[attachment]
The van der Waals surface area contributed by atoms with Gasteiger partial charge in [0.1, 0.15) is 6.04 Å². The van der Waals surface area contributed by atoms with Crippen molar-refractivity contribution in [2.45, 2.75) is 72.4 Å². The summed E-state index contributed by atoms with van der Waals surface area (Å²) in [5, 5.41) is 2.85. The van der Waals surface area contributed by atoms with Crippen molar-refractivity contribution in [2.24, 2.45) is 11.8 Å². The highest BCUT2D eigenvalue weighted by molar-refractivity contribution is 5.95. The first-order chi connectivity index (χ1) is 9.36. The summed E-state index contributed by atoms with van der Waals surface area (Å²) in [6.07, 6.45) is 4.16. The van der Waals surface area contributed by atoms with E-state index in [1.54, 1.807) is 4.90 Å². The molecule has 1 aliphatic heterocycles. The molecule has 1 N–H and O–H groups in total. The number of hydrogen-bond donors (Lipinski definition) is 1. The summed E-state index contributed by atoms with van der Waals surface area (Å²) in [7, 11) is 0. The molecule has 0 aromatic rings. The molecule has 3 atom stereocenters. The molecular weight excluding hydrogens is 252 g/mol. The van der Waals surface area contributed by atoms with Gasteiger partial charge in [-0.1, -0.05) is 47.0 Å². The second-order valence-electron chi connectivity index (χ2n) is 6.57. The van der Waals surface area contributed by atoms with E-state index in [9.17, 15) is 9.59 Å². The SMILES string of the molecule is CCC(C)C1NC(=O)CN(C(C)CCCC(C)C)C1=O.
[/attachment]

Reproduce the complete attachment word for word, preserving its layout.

The van der Waals surface area contributed by atoms with Gasteiger partial charge in [0.1, 0.15) is 6.04 Å². The van der Waals surface area contributed by atoms with Crippen molar-refractivity contribution in [2.45, 2.75) is 72.4 Å². The summed E-state index contributed by atoms with van der Waals surface area (Å²) in [5, 5.41) is 2.85. The van der Waals surface area contributed by atoms with Crippen molar-refractivity contribution in [2.24, 2.45) is 11.8 Å². The highest BCUT2D eigenvalue weighted by molar-refractivity contribution is 5.95. The first-order chi connectivity index (χ1) is 9.36. The summed E-state index contributed by atoms with van der Waals surface area (Å²) in [6.07, 6.45) is 4.16. The van der Waals surface area contributed by atoms with E-state index in [1.54, 1.807) is 4.90 Å². The molecule has 1 aliphatic heterocycles. The molecule has 1 N–H and O–H groups in total. The number of hydrogen-bond donors (Lipinski definition) is 1. The summed E-state index contributed by atoms with van der Waals surface area (Å²) in [7, 11) is 0. The molecule has 0 aromatic rings. The molecule has 3 atom stereocenters. The molecular weight excluding hydrogens is 252 g/mol. The van der Waals surface area contributed by atoms with Gasteiger partial charge in [-0.1, -0.05) is 47.0 Å². The second-order valence-electron chi connectivity index (χ2n) is 6.57. The van der Waals surface area contributed by atoms with E-state index in [9.17, 15) is 9.59 Å². The SMILES string of the molecule is CCC(C)C1NC(=O)CN(C(C)CCCC(C)C)C1=O.